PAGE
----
Interpretation

The general consistency of the H-GPR sections and some of the large scale features of the Furggwanghorn rock glacier and adjacent and underlying geological units are best viewed by progressively moving through the 3D volume of images in the following animation.

Animation 1. 3D representation of the H-GPR images.

Structural Details

To interpret the subsurface structure of the Furggwanghorn rock glacier required iterative analyses of each H‑GPR image constrained by surface knowledge, information contained in adjacent and crossing images and the results of geological and geotechnical studies of seven 25 m deep boreholes that extended along the central axis of the rock glacier (Fig. 439). Typical examples of noninterpreted and interpreted migrated helicopter GPR images are presented in Fig. 445 and Fig. 446. The H-GPR images are characterized by the following GPR reflection facies that are consistent on multiple neighboring and crossing H-GPR images:

  • facies 1: subhorizontal layered reflections,

  • facies 2: layered reflections with a predominant dip,

  • facies 3: sigmoidal shaped reflections,

  • facies 4: curvilinear reflections,

  • facies 5: chaotically oriented reflections,

  • facies 6: low reflectivity.

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Fig. 445 Interpreted image for H-GPR line H4 (a). Dashed and dotted dark green lines: bedrock surface. Magenta line: major shear zone between the ice- rich highly reflective region and the ice-poor weakly reflective region. Light green lines: fault zone boundaries of rock glacier lobes. RGRZ: rock glacier root zone. L2, L3 and L4: active rock glacier lobes. IRG: inactive rock glacier. RRG: relict rock glacier. Thick black arrows: surface locations of lobe boundaries delineated by transverse ridges. V : H ≈ 1: 1. (b) Topography. (c) Noninterpreted H-GPR image.

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Fig. 446 As in Figure 12 but for H-GPR image and topography along line H5. Active and currently inactive fault zones in boreholes F5, F6, and F7 are defined by temperature anomalies and/or displacements. Red numbers: annual displacement at the surface / annual displacement across the major shear zone according to inclinometer measurements.

The various GPR facies have allowed distinct geological units to be identified. Boundaries of these geological units are delineated by prominent reflections, abrupt truncations of reflection packages and/or changes in GPR facies. These boundaries represent fault zones or unconformities.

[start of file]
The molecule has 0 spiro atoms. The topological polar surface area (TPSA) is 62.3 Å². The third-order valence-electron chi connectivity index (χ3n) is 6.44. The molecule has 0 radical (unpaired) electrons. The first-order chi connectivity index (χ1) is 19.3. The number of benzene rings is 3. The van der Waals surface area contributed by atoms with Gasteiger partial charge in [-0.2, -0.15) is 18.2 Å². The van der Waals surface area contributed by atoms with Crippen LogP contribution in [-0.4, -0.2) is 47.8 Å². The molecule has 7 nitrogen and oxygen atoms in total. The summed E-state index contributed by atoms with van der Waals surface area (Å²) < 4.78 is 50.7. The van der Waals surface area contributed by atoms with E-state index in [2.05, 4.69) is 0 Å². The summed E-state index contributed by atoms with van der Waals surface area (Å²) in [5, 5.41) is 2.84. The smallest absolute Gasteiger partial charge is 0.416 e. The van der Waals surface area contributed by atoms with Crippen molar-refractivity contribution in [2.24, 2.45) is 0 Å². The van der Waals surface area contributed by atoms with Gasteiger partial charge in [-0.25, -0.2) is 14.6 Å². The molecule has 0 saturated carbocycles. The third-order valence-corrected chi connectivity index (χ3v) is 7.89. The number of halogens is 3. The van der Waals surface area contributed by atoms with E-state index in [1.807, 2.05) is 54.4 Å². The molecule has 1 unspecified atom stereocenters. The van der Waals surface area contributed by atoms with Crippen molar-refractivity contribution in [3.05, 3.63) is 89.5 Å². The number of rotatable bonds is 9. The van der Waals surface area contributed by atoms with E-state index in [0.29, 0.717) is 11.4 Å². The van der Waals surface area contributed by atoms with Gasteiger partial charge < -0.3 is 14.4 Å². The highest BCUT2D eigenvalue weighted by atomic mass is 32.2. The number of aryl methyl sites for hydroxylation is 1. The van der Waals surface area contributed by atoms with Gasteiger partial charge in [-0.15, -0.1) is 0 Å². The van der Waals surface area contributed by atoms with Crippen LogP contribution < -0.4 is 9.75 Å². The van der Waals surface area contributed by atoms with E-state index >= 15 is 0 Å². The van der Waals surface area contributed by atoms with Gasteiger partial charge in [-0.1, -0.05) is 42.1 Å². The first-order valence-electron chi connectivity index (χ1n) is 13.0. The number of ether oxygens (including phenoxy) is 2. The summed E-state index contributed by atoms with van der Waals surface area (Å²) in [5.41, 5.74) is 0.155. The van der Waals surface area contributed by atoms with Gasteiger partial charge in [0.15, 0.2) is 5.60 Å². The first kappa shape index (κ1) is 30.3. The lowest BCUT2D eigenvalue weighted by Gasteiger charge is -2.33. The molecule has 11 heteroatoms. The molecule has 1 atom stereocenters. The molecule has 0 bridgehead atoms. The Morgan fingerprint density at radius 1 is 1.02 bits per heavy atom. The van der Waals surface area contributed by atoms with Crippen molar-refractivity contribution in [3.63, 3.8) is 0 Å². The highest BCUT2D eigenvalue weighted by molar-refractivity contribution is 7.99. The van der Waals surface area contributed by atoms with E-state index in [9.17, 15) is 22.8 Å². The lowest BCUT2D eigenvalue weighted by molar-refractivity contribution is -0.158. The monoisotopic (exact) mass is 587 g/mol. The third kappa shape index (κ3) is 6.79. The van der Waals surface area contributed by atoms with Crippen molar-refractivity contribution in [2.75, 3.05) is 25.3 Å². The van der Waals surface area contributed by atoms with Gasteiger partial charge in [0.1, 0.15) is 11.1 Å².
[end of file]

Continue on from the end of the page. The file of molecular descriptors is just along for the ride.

An upper high reflectivity region characterized by reflection facies 1 - 3 is observed across most of the Furggwanghorn rock glacier. This high reflectivity region extends from the surface to 9 ‑ 21 m depths. It is underlain by an extensive region of reflection facies 6. The interface between the high and low reflectivity regions (magenta lines in Fig. 445 and Fig. 446) is gradational at some locations and sharp at others. Geological and geotechnical borehole information [BMZ+13] demonstrates that the high and low reflectivity regions are ice rich and ice poor, respectively, and that the interface between the two regions is an active major shear zone. Movements across this major shear zone have average rates of 2.1, 3.7, and 4.0 m/yr in boreholes F5, F6, and F7 (Fig. 446). No significant movements have been detected beneath the major shear zone.

Four geological units, each dominated by a single GPR reflection facies, are observed within the upper high reflectivity region (Fig. 445 and Fig. 446). From their 3D reflection character, we interpret the boundaries of these geological units as fault zones. The geological units correspond at the surface to the four topographically defined rock glacier lobes L1 ‑ L4 in Fig. 436. The interpreted fault zones appear to merge downwards with the major shear zone in a listric fashion and project upwards to the topographic ridges that define the borders of the lobes. Small temperature anomalies are observed at one of the listric fault zones in two boreholes (Fig. 446). Marked increases in reflectivity below the low reflectivity region are interpreted as the bedrock (Fig. 445 and Fig. 446) based on the intersection of bedrock in borehole F1 and the high reflectivity of bedrock outcrops and shallow bedrock occurrences that are crossed by the H-GPR lines. Reflection facies 1 - 6 are observed at various locations within the bedrock.

3D Geometry of the Bedrock Surface, major Shear Zone and Rock Glacier Lobes

Fig. 447 shows perspective views of the bedrock surface, major shear zone (décollement) and four rock glacier lobes as determined from the H-GPR images. The Furggwanghorn rock glacier is located within a pronounced bedrock trough that reaches a ~48 m depth (Fig. 447 a). Rock glacier lobe L4 overlies parts of the other lobes in the H-GPR images, suggesting it is the youngest. Similarly, L3 is likely younger than L2. Because L4 is the only lobe to overlap with L1, the age of L1 relative to L2 and L3 is not established. Nevertheless, except for the timing of the major shear zone, the sequence of images presented in Fig. 447 and the following animation are plausible representations of the rock glacier’s evolution.

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Fig. 447 3D Furggwanghorn rock glacier model. Bedrock is overlain by the major shear zone (décollement) and lobes L1–L4.

Animation 2. Images of bedrock, major shear zone and rock glacier lobes.